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Til Murder Do Us Part

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Hint #4: the way to a man's heart is Through His Stomach; preferably using a carving knife.
Lori: Doug... Honey... You wouldn't hurt me... would you, sweetheart? Sweetheart... Be reasonable! After all, we're married!
Quaid: Consider that a divorce.

Someone is attempting to kill their spouse (or already has), either to collect on life insurance, because the voices in their head told them to do it, or for some other reason. Maybe they're really a serial killer who marries their victims and then offs them in succession. Or maybe Divorce Requires Death in this setting.

Most often the couple is newly wed, and the unfortunate victim usually won't suspect a thing until after the wedding, when things start to take a turn for the disturbing.

A common parody is to have the protagonist think their spouse is trying to do this, often with several Stab the Salad moments.

A subtrope of Murder in the Family. Compare The Bluebeard and Black Widow, who do this over and over again.


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    Comic Books 
  • Played with in The Batman Adventures #16, where the Joker starts reciprocating Harley Quinn's affections and even proposes to her — just after she receives a letter informing her she's inherited a fortune. The twist is that the letter is a fake, which Harley sent herself; she's Genre Savvy enough to realise it will cause the Joker to marry and murder her, but mad enough to believe that if she reveals the truth once they're married, he'll have no reason to murder her and they'll live happily ever after.
    • The really messed up part? Harley was RIGHT. In the closest thing the Joker gets to a "sweet" moment, he finds it incredibly romantic that Harley went to such lengths and agrees to marry her anyway. Then Batman punches him in the face. "You hit a man while he's in love? That's fighting dirty!"
  • Implied with Empress Dowager Laranda-fa in Red Sonja: The Forgiving of Monsters. She was a commoner girl until she caught the attention of the emperor with her beauty. Shortly thereafter they were married, and shortly after that, he was dead.
  • Wonder Woman Vol 1: The villain the Mask, who has targeted and killed the seemingly distraught Nina Close's husband turns out to be Nina Close, who was pissed at her husband for, among other things, showing another woman with affection while ignoring and dismissing her.

    Fan Works 

    Films — Animated 
  • In Disney's Aladdin, after Jafar loses the lamp, thus not allowing himself to wish he were sultan, Iago comes up with the idea of hypnotizing the sultan to force Jasmine to marry him. Once they're married, all Jafar has to do is "push 'papa-in law,' and the 'little woman' off a cliff."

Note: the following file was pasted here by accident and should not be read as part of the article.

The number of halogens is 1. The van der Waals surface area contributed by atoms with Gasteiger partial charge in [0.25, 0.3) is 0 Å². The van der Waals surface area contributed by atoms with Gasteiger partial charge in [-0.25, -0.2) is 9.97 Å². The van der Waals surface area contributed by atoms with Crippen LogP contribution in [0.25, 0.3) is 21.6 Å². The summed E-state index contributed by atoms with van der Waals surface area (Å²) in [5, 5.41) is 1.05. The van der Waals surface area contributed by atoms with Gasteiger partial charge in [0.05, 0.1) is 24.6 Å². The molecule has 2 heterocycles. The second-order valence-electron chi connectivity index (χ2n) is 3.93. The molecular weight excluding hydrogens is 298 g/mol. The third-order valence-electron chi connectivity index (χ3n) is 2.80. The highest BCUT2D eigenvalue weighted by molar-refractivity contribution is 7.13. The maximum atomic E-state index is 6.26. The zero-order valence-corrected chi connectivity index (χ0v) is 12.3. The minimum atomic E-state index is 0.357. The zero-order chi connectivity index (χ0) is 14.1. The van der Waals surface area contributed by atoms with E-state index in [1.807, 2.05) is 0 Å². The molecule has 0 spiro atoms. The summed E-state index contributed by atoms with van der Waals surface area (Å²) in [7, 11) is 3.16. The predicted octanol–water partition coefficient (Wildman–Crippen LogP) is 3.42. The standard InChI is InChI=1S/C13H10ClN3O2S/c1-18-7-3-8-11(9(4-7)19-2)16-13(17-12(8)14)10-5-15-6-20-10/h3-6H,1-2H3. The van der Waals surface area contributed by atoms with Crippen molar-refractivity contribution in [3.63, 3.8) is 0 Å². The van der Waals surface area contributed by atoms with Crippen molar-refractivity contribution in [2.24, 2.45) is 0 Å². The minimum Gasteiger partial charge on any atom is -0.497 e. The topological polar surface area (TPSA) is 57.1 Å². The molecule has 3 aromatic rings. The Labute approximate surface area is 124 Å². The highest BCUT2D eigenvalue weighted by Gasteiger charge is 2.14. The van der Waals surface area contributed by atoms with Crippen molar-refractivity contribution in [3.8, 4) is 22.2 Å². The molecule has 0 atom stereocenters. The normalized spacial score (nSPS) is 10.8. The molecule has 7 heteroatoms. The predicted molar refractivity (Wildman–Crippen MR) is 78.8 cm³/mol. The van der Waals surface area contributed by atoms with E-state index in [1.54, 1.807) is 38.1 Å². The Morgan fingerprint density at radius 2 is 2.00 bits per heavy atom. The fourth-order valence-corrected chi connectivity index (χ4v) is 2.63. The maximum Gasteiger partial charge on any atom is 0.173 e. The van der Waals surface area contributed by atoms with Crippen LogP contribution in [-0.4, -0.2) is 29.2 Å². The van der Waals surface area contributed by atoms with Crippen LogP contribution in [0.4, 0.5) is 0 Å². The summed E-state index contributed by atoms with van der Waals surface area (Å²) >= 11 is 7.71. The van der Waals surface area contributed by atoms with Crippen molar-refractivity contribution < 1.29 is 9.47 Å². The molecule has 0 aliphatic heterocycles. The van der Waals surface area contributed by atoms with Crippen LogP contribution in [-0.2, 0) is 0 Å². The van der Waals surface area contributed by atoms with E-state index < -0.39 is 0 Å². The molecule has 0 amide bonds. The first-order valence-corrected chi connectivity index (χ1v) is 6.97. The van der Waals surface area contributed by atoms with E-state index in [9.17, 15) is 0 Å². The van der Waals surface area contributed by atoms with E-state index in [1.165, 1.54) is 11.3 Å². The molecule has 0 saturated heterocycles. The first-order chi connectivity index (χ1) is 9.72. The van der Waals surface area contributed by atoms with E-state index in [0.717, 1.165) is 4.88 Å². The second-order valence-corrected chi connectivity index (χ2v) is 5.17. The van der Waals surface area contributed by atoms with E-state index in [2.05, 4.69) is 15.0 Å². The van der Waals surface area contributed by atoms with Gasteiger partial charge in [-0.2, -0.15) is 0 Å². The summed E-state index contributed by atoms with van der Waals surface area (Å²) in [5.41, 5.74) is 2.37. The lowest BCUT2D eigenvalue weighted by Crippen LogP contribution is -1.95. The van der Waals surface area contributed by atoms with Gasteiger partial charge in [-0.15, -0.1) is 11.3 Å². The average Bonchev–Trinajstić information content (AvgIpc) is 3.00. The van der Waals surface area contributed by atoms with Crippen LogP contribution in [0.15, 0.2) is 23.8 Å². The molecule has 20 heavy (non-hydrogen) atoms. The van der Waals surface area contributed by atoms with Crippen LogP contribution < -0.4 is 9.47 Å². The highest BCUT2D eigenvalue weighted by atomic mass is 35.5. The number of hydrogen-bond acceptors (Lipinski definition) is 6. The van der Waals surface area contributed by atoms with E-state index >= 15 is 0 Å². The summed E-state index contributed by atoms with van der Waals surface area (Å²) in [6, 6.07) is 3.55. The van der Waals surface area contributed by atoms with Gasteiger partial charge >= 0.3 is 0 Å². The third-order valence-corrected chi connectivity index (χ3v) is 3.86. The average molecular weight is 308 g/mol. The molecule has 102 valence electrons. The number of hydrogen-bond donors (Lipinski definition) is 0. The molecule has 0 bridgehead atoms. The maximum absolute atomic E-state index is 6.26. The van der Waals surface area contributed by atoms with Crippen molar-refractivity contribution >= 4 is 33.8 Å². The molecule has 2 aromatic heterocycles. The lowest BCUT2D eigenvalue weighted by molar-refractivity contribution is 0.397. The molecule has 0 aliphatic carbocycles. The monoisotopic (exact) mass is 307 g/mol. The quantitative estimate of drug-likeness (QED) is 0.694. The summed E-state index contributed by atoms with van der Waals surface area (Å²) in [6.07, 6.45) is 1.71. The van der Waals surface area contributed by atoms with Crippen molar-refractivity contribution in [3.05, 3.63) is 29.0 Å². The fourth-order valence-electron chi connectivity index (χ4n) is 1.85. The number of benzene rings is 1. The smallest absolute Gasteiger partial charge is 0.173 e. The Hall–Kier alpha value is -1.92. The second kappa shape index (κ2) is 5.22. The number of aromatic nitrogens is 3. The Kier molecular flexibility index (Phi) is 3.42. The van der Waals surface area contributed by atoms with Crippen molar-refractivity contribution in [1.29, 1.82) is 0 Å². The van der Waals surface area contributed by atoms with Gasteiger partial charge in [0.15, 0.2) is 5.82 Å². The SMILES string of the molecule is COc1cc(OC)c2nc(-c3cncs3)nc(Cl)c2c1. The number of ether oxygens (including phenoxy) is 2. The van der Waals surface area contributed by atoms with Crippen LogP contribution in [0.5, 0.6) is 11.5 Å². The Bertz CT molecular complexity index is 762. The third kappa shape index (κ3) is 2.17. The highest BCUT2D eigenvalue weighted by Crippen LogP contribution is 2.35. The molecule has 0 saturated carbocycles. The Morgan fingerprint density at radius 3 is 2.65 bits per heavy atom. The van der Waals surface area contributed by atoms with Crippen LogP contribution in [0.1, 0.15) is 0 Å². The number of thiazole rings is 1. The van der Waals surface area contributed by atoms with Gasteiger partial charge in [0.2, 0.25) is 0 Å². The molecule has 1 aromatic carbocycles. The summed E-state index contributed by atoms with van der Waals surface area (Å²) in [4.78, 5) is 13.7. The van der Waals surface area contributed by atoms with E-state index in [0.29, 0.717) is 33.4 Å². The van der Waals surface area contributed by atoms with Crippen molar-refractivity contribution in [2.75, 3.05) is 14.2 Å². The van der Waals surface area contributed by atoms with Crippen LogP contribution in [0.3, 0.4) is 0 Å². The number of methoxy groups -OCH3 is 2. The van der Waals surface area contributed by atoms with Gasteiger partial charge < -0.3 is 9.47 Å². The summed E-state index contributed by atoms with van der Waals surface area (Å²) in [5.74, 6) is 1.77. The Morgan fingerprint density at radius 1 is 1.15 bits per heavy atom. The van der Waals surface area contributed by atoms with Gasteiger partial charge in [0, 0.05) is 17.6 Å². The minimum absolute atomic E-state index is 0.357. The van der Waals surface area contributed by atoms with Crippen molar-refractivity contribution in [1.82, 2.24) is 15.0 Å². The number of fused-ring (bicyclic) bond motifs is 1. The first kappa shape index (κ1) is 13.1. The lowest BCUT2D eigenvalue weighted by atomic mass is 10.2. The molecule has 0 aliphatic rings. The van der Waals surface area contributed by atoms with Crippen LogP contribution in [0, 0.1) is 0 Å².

Films — Live-Action 
  • 8 Women: Mamy reveals that she killed her husband because she didn't love him and couldn't stand the idea of spending her life with someone she didn't love. Her daughter Augustine is terribly shaken by this revelation as she never got over her father's death and now has to deal with the fact that her mother was responsible for it.
  • Adele Hasn't Had Her Dinner Yet: The backstory of the mysterious villain Gardener says that he married a wealthy lady, "The Apple King"'s widow. The visuals imply that they married too soon after his death. The Gardener devoted his green thumb skills to fruit-growing, and then killed his wife, being her sole heir.
    • Specifically, he killed her by squashing her with a HUGE apple.
  • Back to the Future Part II: According to Word of God, after giving his younger self the Sports Almanac, Old Biff was erased from existence because Lorraine shot Biff at some point after 1985 because he was such an awful husband.
  • Hellraiser: Hellseeker: Trevor was an adulterous jerk who wanted to be rid of his wife Kirsty. When he learns of her history with the Cenobites, he forces her to summon Pinhead by using the Lament Configuration, figuring she'll be Dragged Off to Hell. Kirsty instead makes a deal with Pinhead to offer him Trevor and four other souls in exchange for hers. Since he could just as easily have divorced her, it's implied that they had a truly Awful Wedded Life and just hated each other so much they were both willing to condemn the other one to hell.
  • A good chunk of Mr. & Mrs. Smith (2005) involves the titular couple trying to kill one another.
  • Pitch (2009): Gene attempts to kill his wife for cheating on him. He ends up not going through with it, only for her to shoot him instead to collect on insurance money.
  • Humperdinck plans this in The Princess Bride to give him an excuse to invade the neighboring country.
  • Happens in the MSTed film The Screaming Skull with the husband trying to murder his new wife, just like he did to the old one.
  • In So I Married an Axe Murderer, Mike Myers’ character thinks his new wife is one of these.
  • Katherine's plan in Son of Dracula is to marry Dracula, and kill him after he has turned her into a vampire.
  • The Alfred Hitchcock movie Suspicion focuses on a woman who is frightened that her husband killed his friend and is trying to kill her. Turns out he didn't, and he isn't.
  • Tales from the Crypt: Based on the comic story, a young and good-looking wife murders her much older husband to get his money. The age gap suggests that this was at least partially planned long ago.